Bank of America has agreed to pay more than $16.6 billion in penalties and consumer relief, in response to allegations of impropriety in the run-up to the 2008 financial crisis. Holder says the penalty ''constitutes the largest civil settlement with a single entitity in history''. Rough cut (no reporter narration)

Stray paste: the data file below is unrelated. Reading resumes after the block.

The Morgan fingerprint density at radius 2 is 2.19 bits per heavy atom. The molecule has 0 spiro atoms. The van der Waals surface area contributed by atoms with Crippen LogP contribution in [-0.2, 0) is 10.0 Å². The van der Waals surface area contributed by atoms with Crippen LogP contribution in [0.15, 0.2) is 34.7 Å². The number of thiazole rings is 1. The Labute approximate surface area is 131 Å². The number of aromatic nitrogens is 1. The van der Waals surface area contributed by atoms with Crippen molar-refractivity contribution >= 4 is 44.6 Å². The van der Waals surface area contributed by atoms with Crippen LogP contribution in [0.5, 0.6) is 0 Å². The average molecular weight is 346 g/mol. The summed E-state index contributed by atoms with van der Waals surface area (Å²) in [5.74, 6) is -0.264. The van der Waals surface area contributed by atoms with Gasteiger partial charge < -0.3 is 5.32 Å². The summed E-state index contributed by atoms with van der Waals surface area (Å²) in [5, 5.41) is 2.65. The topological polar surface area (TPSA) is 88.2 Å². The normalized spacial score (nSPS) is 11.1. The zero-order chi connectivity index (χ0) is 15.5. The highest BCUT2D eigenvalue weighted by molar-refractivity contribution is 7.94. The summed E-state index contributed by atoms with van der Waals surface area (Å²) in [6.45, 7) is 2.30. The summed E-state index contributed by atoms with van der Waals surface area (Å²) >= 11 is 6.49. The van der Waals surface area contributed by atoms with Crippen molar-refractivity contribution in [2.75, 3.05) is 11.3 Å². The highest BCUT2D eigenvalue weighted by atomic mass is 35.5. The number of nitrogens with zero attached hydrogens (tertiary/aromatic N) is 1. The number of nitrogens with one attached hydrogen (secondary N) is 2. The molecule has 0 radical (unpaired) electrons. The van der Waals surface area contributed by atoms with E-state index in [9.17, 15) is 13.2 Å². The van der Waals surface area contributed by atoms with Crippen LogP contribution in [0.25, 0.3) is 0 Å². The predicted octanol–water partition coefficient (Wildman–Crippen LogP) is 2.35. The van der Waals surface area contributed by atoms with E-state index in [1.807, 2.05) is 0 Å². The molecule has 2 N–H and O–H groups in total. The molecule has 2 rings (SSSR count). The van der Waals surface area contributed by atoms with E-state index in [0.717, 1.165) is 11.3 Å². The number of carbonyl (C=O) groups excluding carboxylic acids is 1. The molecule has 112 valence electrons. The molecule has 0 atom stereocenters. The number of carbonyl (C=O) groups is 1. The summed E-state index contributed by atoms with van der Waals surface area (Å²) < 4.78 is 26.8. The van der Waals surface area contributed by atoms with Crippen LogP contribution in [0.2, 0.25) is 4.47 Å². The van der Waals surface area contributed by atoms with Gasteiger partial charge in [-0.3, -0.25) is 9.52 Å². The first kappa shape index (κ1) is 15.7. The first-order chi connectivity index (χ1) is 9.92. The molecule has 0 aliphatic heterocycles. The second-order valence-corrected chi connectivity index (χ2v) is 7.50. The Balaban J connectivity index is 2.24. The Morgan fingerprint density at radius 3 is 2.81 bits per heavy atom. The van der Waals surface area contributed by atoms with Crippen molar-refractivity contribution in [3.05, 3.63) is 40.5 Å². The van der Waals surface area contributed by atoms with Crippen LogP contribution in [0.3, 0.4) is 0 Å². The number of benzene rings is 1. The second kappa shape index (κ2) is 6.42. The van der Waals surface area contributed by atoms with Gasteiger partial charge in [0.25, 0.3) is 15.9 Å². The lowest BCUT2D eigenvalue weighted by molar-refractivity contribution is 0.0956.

US Attorney General Eric Holder says Bank of America has agreed to pay more than $16.6 billion in penalties and consumer relief, which "constitutes the largest civil settlement with a single entity in history". The agreement was announced in Washington, DC on Thursday morning. The payout will be the largest in a series of soaring penalties against banks for a range of misconduct, including violating U.S. sanctions and inappropriately marketing mortgage securities. An agreement in principle was reached earlier this month after a phone call between the bank's chief executive, Brian Moynihan, and Attorney General Eric Holder. The negotiations have been driven by an investigation into securities sold by Merrill Lynch, which the bank agreed to acquire in 2008 at the height of the financial crisis, people familiar with the matter have said. Bank of America is expected to pay about half the penalty in cash with the rest given as assistance to struggling homeowners.